Thursday, August 5, 2010

CrossFit is more than the Games

The 2010 CrossFit Games had all the trappings of an epic event. There was months of anticipation, interviews, video journals, and endless speculation over what the WODs would be. The change of venue offered an upgrade in prestige and logistical complexity; the addition of the Masters division increased the breadth and diversity of competition. There were multiple event locations for spectators to move between, endless lines of sponsor tents rimming the main arena, and more racks, ropes, rings, and walls than any athlete could have expected. The prize packages for the winners and the general investment in the Games themselves offer hard evidence of CrossFit’s exponential growth. Taken in sum, these games undoubtedly took the program out of the garage and into the blinding light of a mass appellate sun.

Some have balked at this perceived success. After all, CrossFit is beloved for its rawer qualities—roll-up garage doors, canvas sand bags, and pullup bars wrapped in sheaths of blood and chalk. People argue that while the progression towards high definition coverage and corporate sponsorship is at times convenient, it compromises the blue-collar tenets and attitudes that CrossFit was built on. They ask that if its fundamental philosophy is to prepare people for an uncontrolled environment, why are the Games being held in such a regulated space? People moan about the costs of attendance/parking and the commercialization of an idea that should not be perverted or abused. Purists are quick to point out that CrossFit is, at its essence, an anywhere, anytime test that requires nothing but the individual and the task and, therefore, a stadium filled with ticket takers and security guards, professional camera crews, and acres of health and safety regulations are tangiential distractions from what is really important.

Honestly, I find none of these objections objectionable. Few if any of the upgrades made this year are essential to CrossFit’s basic existence and the slope is slippery. In fact, a WOD without them would probably more closely resemble the situation at your home box. Your gym does not care if every video angle is covered, whether winners get interviewed, or how many people get access to results. By the same token, daily life is ambivalent to where the WOD is held, how many seats there are, or how much parking you have out back. All that really matters in any session on any day is that you find a way to improve.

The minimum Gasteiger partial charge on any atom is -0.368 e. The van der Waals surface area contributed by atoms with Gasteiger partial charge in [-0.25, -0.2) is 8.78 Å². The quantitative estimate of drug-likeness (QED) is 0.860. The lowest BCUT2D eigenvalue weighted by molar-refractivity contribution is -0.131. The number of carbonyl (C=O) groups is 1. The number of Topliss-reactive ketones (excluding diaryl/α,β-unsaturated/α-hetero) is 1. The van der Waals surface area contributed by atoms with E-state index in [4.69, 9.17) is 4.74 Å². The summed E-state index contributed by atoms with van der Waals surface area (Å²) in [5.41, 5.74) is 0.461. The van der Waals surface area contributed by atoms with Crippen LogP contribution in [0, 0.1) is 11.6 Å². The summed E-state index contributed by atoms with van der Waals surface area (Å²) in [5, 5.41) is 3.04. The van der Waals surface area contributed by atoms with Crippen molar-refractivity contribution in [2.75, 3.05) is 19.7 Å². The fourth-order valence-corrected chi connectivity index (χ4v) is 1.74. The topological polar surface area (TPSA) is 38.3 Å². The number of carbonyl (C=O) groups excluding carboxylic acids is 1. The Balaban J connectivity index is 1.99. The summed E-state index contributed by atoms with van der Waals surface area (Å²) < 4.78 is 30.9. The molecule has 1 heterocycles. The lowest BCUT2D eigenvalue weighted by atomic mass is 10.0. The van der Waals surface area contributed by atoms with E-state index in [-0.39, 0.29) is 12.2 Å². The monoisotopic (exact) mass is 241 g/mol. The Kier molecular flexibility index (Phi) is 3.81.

This is the heart of the methodology and I can understand the criticisms that this year’s Games were a deviation from it. But the application of that methodology and its manifestation into a global test that is sustainable requires some transformation. Dealing with a popular phenomenon means spectators, marketing, and investment. The presence of these elements at the 2010 Games should not be viewed as an evil materialist influence, but as proof of the program’s effectiveness and popularity. That 250,000 people tuned in to their computers to watch this event around the world doesn’t mean that CrossFit is a commercial giant, it means that a quarter of a million bodies are interested in the methodology and want to learn more. By reaching that many people we are simply increasing the chances that they will decide to make a positive change in their lives.

Ultimately, the CrossFit Games are not CrossFit. They are a showcase for the methodology and the most powerful motivational speaker ever invented.


  1. I completelely agree. Saying that the CrossFit Games in their current and evolving format undermines the core principles of CrossFit is a bit like saying that Major League Baseball undermines Little League Baseball.

    The fact that baseball is played at a high level in the major leagues does nothing to discourage anyone's love of the game. In fact, it is MLB that introduces most children to the game and gives them a reference for what excellence in their sport looks like.

  2. Hi Blair! My name is Joel and i have a blog about CrossFit in Sweden. I wonder if i can post your blogs "Fitnes is..." I think they are great and i would like to chare them to the new crossfitters in Sälen!

  3. Blair, were you skateboarding down Mission beach tonight?

  4. Joel, feel free to post. Robert, if i was i surely wouldve eaten shit quickly.